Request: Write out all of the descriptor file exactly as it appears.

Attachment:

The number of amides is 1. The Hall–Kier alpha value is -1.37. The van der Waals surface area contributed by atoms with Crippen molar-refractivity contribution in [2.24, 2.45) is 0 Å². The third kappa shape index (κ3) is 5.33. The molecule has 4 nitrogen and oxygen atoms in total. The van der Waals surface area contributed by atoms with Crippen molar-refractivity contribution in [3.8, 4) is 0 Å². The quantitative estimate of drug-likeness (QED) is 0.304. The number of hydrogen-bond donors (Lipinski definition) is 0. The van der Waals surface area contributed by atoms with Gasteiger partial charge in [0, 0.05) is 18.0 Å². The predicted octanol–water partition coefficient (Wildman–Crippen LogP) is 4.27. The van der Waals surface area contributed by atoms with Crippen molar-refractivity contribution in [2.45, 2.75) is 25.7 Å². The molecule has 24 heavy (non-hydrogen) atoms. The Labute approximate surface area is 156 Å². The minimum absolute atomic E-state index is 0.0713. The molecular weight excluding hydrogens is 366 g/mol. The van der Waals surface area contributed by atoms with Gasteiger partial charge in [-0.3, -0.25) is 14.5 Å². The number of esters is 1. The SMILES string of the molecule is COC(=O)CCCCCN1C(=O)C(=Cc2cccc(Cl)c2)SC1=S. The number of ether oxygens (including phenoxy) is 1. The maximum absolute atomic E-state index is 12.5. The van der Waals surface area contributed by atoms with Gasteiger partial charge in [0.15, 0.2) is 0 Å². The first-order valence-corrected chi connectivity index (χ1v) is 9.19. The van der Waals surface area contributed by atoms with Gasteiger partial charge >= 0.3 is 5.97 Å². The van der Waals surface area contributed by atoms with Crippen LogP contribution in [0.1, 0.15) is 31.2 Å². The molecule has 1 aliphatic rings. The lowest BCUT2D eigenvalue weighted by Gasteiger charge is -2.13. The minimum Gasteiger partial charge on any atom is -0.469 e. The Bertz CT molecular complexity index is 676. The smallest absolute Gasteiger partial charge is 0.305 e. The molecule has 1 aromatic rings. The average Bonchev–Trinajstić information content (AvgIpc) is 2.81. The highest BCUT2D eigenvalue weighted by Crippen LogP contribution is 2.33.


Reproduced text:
The number of amides is 1. The Hall–Kier alpha value is -1.37. The van der Waals surface area contributed by atoms with Crippen molar-refractivity contribution in [2.24, 2.45) is 0 Å². The third kappa shape index (κ3) is 5.33. The molecule has 4 nitrogen and oxygen atoms in total. The van der Waals surface area contributed by atoms with Crippen molar-refractivity contribution in [3.8, 4) is 0 Å². The quantitative estimate of drug-likeness (QED) is 0.304. The number of hydrogen-bond donors (Lipinski definition) is 0. The van der Waals surface area contributed by atoms with Gasteiger partial charge in [0, 0.05) is 18.0 Å². The predicted octanol–water partition coefficient (Wildman–Crippen LogP) is 4.27. The van der Waals surface area contributed by atoms with Crippen molar-refractivity contribution in [2.45, 2.75) is 25.7 Å². The molecule has 24 heavy (non-hydrogen) atoms. The Labute approximate surface area is 156 Å². The minimum absolute atomic E-state index is 0.0713. The molecular weight excluding hydrogens is 366 g/mol. The van der Waals surface area contributed by atoms with Gasteiger partial charge in [-0.3, -0.25) is 14.5 Å². The number of esters is 1. The SMILES string of the molecule is COC(=O)CCCCCN1C(=O)C(=Cc2cccc(Cl)c2)SC1=S. The number of ether oxygens (including phenoxy) is 1. The maximum absolute atomic E-state index is 12.5. The van der Waals surface area contributed by atoms with Gasteiger partial charge in [0.15, 0.2) is 0 Å². The first-order valence-corrected chi connectivity index (χ1v) is 9.19. The van der Waals surface area contributed by atoms with Gasteiger partial charge >= 0.3 is 5.97 Å². The van der Waals surface area contributed by atoms with Crippen LogP contribution in [0.1, 0.15) is 31.2 Å². The molecule has 1 aliphatic rings. The lowest BCUT2D eigenvalue weighted by Gasteiger charge is -2.13. The minimum Gasteiger partial charge on any atom is -0.469 e. The Bertz CT molecular complexity index is 676. The smallest absolute Gasteiger partial charge is 0.305 e. The molecule has 1 aromatic rings. The average Bonchev–Trinajstić information content (AvgIpc) is 2.81. The highest BCUT2D eigenvalue weighted by Crippen LogP contribution is 2.33.